By Major Van Harl
Wisconsin –-(Ammoland.com)- Dad was in the Navy, during Christmas we were seldom back home. We spent our holidays in different states, sometimes rather alone. We spent Christmas over seas in a number of foreign lands. Christmas was never conducted according to a civilian plan.
No going over to Grandma's house, to eat a Christmas meal. In 20 years we got there twice, that was a major deal. We would drive a thousand miles, to be there Christmas Eve. Days later it was time to go, dad was out of military leave.
We would drive all night to get back, to the Naval base. This ended yet another, cross-country Christmas race. Finish our favorite holiday food, crackers with cheese dip, Dad would drive out to the pier, to sign back-in to the ship.
We all loved going onboard ship for a holiday meal. My sisters ate all the shrimp that they could peel. I would talk to the mess-cooks standing in the chow line. Dependent meals on shipboard were always a magical time.
During my Air Force career I got home for Christmas only a time or two, But my Air Force spouse made a holiday of white, not of Elvis blue. Christmas dinner was with our GI friends, who could not get “home,” Sometimes over twenty, no one was left alone.
G.I. s and sailors are your family when stationed far from home. In my day no e-mail and in most cases you couldn't even phone. Christmas cards went early, because of the long homeward flight. Anyone's holiday mail was a G.I. shared delight.
Cards, pictures and cookies enjoyed with a Marine cohort. Moments later defending the line; Christmas can be rather short. War doesn't stop for the troops because of a national holiday. Even on the 25th someone is earning their combat pay.
Now I am an old retiree sitting back in my rocking chair. But my wife is still active duty performing the mission out there. We are always on the move, from air base to air base, In my old age, this military stuff, keeps picking up the pace.
We're at a comfortable “state-side” base this winter holiday. Somewhere a troop is earning, Christmas hazardous-duty pay. Please take care of “your” sailor, marine or G.I. this holiday season. To appreciate your troops never needs a reason.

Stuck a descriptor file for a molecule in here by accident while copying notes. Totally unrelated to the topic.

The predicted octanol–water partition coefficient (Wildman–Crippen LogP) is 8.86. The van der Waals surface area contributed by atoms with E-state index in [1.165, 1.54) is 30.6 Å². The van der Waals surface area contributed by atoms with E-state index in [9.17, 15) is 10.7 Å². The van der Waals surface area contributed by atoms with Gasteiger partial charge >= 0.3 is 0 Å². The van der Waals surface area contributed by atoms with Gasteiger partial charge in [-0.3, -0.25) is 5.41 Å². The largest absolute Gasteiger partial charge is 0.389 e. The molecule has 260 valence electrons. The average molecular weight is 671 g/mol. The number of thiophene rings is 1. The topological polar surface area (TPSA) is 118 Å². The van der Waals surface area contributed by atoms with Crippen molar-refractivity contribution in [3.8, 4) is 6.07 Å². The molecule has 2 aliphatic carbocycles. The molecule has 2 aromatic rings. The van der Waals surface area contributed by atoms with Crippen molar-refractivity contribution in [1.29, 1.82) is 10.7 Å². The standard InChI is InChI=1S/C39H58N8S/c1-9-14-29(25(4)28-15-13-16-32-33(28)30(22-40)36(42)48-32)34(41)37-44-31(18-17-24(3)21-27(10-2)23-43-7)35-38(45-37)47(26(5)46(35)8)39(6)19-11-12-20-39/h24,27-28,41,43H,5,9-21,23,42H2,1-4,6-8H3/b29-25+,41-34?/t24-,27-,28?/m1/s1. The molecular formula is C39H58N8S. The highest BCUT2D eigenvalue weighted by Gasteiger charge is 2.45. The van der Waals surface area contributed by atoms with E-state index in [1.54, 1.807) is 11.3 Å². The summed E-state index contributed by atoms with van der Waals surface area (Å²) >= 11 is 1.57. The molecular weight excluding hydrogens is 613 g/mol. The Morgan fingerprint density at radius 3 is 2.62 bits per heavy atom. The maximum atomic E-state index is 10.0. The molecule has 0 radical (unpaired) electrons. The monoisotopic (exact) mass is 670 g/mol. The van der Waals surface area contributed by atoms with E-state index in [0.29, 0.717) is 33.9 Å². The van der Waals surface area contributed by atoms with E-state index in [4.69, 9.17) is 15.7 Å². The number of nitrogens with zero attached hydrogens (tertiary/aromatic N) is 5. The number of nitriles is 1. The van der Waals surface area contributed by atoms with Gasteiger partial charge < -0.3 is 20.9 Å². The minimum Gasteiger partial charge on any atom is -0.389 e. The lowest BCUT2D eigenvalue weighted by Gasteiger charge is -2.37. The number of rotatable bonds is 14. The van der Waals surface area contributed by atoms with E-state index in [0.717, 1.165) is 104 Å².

We are at an Air Force base, out west this Christmas year. No grandparents, no siblings, not even my in-laws are here. It's another military holiday and we are far from “home.” But I have my wife, my daughter and the dogs–we are not alone.
We choose to be in a military, that on holidays takes us far and wide. But we serve our nation, maybe even with a little selfish pride. We are doing something right for this wonderful homeland. She is a military woman and I am a military man.
Enjoy this holiday season, remember who keeps you safe at home. Think of the Sailor, Marine or G.I. out there feeling quite alone. They choose to be there, even on Christmas night. Support your troops, what they do for this country, is indeed right.
Thanks to veterans who have done military Christmas in the past. The new troops continue the tradition, to make our freedom last. Sleep well this Christmas Eve, at home in your warm bed. To our military, defending the nation, full speed ahead.
About Major Van Harl USAF Ret.:Major Van E. Harl USAF Ret., a career Police Officer in the U.S. Air Force was born in Burlington, Iowa, USA, in 1955. He was the Deputy Chief of police at two Air Force Bases and the Commander of Law Enforcement Operations at another. He is a graduate of the U.S. Army Infantry School. A retired Colorado Ranger and currently is an Auxiliary Police Officer with the Cudahy PD in Milwaukee County, WI. His efforts now are directed at church campus safely and security training. He believes “evil hates organization.” [email protected]